20 January 2013

Fairness, stupid.

Bill Clinton's campaign strategist famously distilled the 1992 Presidential campaign message to eager staffers into the following three words:
"The economy, stupid".
James Carville
Some 21-years hence, my two-word campaign message is:
"Fairness, stupid."

Alleged Recovery

As someone who entered the US workforce 30 years ago, I have experienced economic recession, economic stagnation, and economic recovery. By economic recovery, I mean alleged economic recovery. I use the modifier alleged because I mean to say, loud and clear:
Each US economic recovery seems to leave more people behind.
We have to ask if this is the kind of society we aspire to be -- a society that leaves people behind.


Fair play is part of my DNA. My father was one of 200,000 telephone workers who walked out in 1968 because AT&T refused a modest wage bump to match cost of living increases. Collective bargaining, at it's essence, is negotiating what is fair. After 18 days, AT&T conceded. Dad got his wage bump. AT&T continued to turn a healthy profit.

My father was a union man with a high school education. He also made a better living than me, sent two sons to college paying cash, and had enough money stuffed in his mattress to enjoy a few years of comfortable retirement.

My father's American Dream scenario will not play out the same way for most of my generation. My economic status has been stagnant or downwardly-mobile since I left graduate school in the late 80s to take my first real job as an engineer. In that engineering job, I had my first (and last) private office.


I have been harping about fairness for so many years, I should apologize to my loved ones. I felt vindicated this morning after reading the Sunday New York Times opinion piece Inequality Is Holding Back The Recovery by Joseph Stiglitz. Joseph Stiglitz is not some tree-hugging, common good do-gooder like me. As it happens, Joseph Stiglitz is a Columbia University professor with serious economics chops.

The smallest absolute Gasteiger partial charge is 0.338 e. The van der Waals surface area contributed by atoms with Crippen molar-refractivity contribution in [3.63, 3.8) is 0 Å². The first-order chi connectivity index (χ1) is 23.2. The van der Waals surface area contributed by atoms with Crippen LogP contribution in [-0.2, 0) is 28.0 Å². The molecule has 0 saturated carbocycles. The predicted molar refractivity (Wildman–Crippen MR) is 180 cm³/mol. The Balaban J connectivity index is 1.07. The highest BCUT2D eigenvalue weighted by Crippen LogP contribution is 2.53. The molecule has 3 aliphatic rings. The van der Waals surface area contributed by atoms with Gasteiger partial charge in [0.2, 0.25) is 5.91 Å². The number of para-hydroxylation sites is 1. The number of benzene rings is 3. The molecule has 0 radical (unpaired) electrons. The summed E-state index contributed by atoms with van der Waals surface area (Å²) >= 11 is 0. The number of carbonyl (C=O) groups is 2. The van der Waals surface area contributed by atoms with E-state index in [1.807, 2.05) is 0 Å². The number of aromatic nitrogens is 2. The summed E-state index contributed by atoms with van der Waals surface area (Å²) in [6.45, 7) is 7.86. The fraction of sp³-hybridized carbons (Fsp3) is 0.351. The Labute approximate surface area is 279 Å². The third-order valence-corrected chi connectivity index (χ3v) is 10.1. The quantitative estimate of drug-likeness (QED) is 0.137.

"Our economy won’t come back strong unless it also becomes more fair."
Joseph Stiglitz, 2001 recipient of the Nobel Prize in Economic Science.

Share of Total Income by Income Percentile (Business Insider)

A staggering share of the income in the US now goes to the top 50 percent. The lion's share of income gains over the past 30 years are enjoyed by the top 10% (and especially the top 1%).

All of us know the health of any business is related to the health of its customers. Today's consumers are dangerously leveraged, or broke.

I don't have all the data to support my notions about inequality and fairness, nor do I have the economics chops of Joseph Stiglitz, but I believe in my heart of hearts that income inequality is a huge ball and chain on our short and long-term economic well-being.
"Politicians typically talk about rising inequality and the sluggish recovery as separate phenomena, when they are in fact intertwined. Inequality stifles, restrains and holds back our growth."
Joseph Stiglitz
Inequality leads us down a path of instability. There are too few people enjoying too much of collectively-generated wealth. Obscene wealth accumulation comes at the expense of the common good. It strips many of us of the basic necessities and provides few economic opportunities.

Our Future

It's time to ask what kind of society we want to be. It's time for a national discussion about fairness whether focused on tax policy, education policy, military policy, or our dwindling social safety net.

It's about fairness, stupid.


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